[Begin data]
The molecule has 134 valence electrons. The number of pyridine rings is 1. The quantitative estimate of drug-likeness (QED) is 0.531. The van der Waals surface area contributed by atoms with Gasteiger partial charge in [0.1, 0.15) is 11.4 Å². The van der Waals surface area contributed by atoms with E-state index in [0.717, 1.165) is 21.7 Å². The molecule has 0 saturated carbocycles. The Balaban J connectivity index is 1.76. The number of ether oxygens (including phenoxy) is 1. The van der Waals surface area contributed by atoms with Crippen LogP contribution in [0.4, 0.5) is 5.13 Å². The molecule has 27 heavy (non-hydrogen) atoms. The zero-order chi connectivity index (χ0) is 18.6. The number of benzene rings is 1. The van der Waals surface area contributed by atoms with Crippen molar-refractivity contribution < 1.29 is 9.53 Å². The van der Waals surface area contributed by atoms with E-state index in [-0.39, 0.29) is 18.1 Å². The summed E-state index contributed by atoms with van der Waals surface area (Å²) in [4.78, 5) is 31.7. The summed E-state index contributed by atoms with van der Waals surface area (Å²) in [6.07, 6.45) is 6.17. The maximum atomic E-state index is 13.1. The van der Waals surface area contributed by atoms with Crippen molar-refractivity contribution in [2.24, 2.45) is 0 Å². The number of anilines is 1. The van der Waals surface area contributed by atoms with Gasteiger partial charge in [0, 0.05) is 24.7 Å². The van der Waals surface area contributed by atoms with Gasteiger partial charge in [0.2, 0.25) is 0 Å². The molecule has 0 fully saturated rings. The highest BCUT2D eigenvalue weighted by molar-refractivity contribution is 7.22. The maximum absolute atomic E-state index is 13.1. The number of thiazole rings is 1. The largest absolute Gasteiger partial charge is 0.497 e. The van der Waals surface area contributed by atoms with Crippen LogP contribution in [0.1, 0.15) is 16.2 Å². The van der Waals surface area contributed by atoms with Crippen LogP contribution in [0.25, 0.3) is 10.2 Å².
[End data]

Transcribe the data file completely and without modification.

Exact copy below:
The molecule has 134 valence electrons. The number of pyridine rings is 1. The quantitative estimate of drug-likeness (QED) is 0.531. The van der Waals surface area contributed by atoms with Gasteiger partial charge in [0.1, 0.15) is 11.4 Å². The van der Waals surface area contributed by atoms with E-state index in [0.717, 1.165) is 21.7 Å². The molecule has 0 saturated carbocycles. The Balaban J connectivity index is 1.76. The number of ether oxygens (including phenoxy) is 1. The van der Waals surface area contributed by atoms with Crippen LogP contribution in [0.4, 0.5) is 5.13 Å². The molecule has 27 heavy (non-hydrogen) atoms. The zero-order chi connectivity index (χ0) is 18.6. The number of benzene rings is 1. The van der Waals surface area contributed by atoms with Crippen molar-refractivity contribution < 1.29 is 9.53 Å². The van der Waals surface area contributed by atoms with E-state index in [-0.39, 0.29) is 18.1 Å². The summed E-state index contributed by atoms with van der Waals surface area (Å²) in [4.78, 5) is 31.7. The summed E-state index contributed by atoms with van der Waals surface area (Å²) in [6.07, 6.45) is 6.17. The maximum atomic E-state index is 13.1. The van der Waals surface area contributed by atoms with Crippen molar-refractivity contribution in [2.24, 2.45) is 0 Å². The number of anilines is 1. The van der Waals surface area contributed by atoms with Gasteiger partial charge in [0, 0.05) is 24.7 Å². The van der Waals surface area contributed by atoms with Gasteiger partial charge in [0.2, 0.25) is 0 Å². The molecule has 0 fully saturated rings. The highest BCUT2D eigenvalue weighted by molar-refractivity contribution is 7.22. The maximum absolute atomic E-state index is 13.1. The number of thiazole rings is 1. The largest absolute Gasteiger partial charge is 0.497 e. The van der Waals surface area contributed by atoms with Crippen LogP contribution in [0.1, 0.15) is 16.2 Å². The van der Waals surface area contributed by atoms with Crippen LogP contribution in [0.25, 0.3) is 10.2 Å².